Have You Heard the One About the Middle East Peace Talks?

No? Well no one else has heard anything about them either. They could easily become the basis for a joke inside the beltway but for the fact that no one in Washington has a sense of humor. As the Chief US mediator is named Martin Indyk one would think there is sufficient fodder for an extended Jon Stewart or Stephen Colbert play on words monologue, but perhaps silence about an embarrassment of colossal proportions is the best policy. Indyk must nevertheless be enjoying those quiet evenings at the King David Hotel, hosting his cronies dating from his time as ambassador, possibly contemplating what his next assignment might be. Gauleiter of the conquered Judea and Samaria, perhaps? Surely presiding over an episode in political chicanery that has the entire world laughing merits some reward above and beyond the emoluments he has already received from his good friends in Washington and Tel Aviv for his superb job in keeping the wild Palestinians in check.

Secretary of State John Kerry, who certainly deserves some credit for the splendid entertainment he provided, has moved on to better things and is hoping that Indyk will keep his mouth shut and enjoy the paid vacation. Kerry is busy working his way through The Little Book of Atrocities in order to find just the right words to describe Syrian President Bashar al-Assad. His copy of the book sadly is missing the pages that include the words "drone," "rendition," "assassination," "secret prisons," "torture" and "waterboarding," but apart from that there is some really good meaty material. Who would have thought up expressions he used like "moral obscenity," "crime against conscience," "crime against humanity" and the alliterative "cowardly crime?" Kerry went on Meet the Press on Sunday where he likened al-Assad to Saddam Hussein and that perennial favorite Adolph Hitler.

Kerry is also engaged in orchestrating anonymous leaks to support the White House line while simultaneously and characteristically asserting that the administration has all the evidence it needs though no one is actually allowed to see any of it, bolstering his claim with an extremely precise tally of 1,429 dead in the chemical attack, a number which he has no means to determine unless he used a Ouija board. His belief that by punishing al-Assad Washington and its allies would be upholding the "promise of the planet" confuses me a bit, but that might be a reference to something in The Lord of the Rings, possibly relating to the Dark Lord Sauron. Even if the allusion isn’t actually quite so literary everyone is entitled to one flight of fancy while having to make things up to explain why you want to do something that is really stupid.

Or consider President Barack Obama’s assertion that chemical weapons used in Syria in a "brutal and flagrant" fashion threaten the United States. Apparently maps are not readily available in the White House, but the president is, after all, a lawyer and his argument is presumably more subtle than that. He observes that the chemical weapons in Syria could fall into the hands of terrorists who would then use them in the United States. Mission accomplished presumably if they can shave off their beards and buy a Brooks Brothers suit, get a visa, obtain an airline ticket, travel with a suitcase crammed with chemicals down in the hold and escape the hawk-like gaze of the Transportation Security Administration. And they better not use a cell phone while they are arranging all of the above lest they get intercepted by the NSA and zapped by a predator drone. That the terrorists are in Syria in the first place because of the misplaced policies of Obama and his friends, who are supporting them with weapons and money, matters not a whit. It is so yesterday to think that way, almost like the kind of arguments that Senator Obama himself used to make when talking about Iraq. But that was a long time ago.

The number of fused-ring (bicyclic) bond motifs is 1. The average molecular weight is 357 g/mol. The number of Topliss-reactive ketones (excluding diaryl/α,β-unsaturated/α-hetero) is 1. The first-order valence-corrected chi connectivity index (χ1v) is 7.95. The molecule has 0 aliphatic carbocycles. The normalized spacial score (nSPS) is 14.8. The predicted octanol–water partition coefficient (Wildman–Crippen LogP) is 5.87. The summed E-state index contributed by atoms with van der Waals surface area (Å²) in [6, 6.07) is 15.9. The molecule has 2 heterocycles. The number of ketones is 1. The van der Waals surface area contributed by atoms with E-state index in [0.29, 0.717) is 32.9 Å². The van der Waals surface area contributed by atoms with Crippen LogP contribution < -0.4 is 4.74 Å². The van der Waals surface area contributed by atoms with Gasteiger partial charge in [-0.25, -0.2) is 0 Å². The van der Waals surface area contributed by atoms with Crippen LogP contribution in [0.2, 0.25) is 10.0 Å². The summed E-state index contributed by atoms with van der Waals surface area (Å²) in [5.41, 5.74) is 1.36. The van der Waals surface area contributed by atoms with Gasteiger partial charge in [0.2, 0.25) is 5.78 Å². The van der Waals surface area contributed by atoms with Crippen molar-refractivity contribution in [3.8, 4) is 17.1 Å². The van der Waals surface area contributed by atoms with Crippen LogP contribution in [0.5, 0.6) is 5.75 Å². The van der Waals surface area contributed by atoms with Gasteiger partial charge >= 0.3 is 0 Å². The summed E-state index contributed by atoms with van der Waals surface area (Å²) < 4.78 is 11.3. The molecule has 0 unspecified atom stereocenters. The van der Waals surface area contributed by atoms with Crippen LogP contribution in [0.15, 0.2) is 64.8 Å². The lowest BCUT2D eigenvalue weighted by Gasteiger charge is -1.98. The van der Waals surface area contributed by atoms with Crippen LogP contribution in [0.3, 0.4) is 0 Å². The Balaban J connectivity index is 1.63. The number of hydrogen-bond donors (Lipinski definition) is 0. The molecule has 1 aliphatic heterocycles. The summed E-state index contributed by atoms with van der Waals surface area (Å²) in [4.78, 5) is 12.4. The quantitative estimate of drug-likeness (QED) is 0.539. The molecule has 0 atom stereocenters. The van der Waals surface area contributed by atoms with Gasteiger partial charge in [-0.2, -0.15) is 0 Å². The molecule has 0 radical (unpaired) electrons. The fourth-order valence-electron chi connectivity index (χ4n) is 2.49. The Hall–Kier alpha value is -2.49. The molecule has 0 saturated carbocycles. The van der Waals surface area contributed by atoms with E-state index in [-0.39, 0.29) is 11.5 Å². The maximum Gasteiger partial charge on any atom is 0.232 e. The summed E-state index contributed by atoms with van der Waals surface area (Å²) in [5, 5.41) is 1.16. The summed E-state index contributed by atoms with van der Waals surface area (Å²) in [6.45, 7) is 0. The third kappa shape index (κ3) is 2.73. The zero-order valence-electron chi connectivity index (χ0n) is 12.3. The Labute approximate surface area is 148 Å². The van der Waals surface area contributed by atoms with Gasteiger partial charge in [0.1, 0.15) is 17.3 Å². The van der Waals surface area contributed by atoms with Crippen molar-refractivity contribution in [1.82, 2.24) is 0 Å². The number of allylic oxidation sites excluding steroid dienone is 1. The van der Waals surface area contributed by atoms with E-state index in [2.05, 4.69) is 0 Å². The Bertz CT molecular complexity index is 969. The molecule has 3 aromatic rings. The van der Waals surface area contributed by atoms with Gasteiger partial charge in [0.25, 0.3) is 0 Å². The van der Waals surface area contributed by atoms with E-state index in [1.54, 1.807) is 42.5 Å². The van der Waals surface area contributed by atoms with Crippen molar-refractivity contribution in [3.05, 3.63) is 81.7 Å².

Possibly the strangest argument being made to support an attack is that al-Assad might not have ordered the use of chemicals but he is responsible anyway. This reportedly derives from the paucity of hard intelligence relating to the incident, with many of the alleged communications intercepts apparently being limited to low level chatter by soldiers who were believed to be preparing the weapons. It is an odd argument because by that gold standard, George W. Bush. Dick Cheney and Barack Obama are surely guilty of torture and assorted other war crimes carried out by their subordinates, but I suspect it will be a cold day in hell before any of those miscreants find themselves on the receiving end of accountability.

Meanwhile, it is damned clever of the Israelis to make the peace talks go away, while simultaneously shooting unarmed Palestinian demonstrators and announcing the building of 1,500 new houses on the West Bank. It almost makes someone suspect that they might have been somehow behind the apparent use of chemicals on Syrian civilians since they also provided the intelligence implicating the Syrian government and sure are pushing hard for the United States to "do something" about al-Assad. That is called narrative shifting. Having a little war going on in the neighborhood is not half bad if you are up to no good yourself.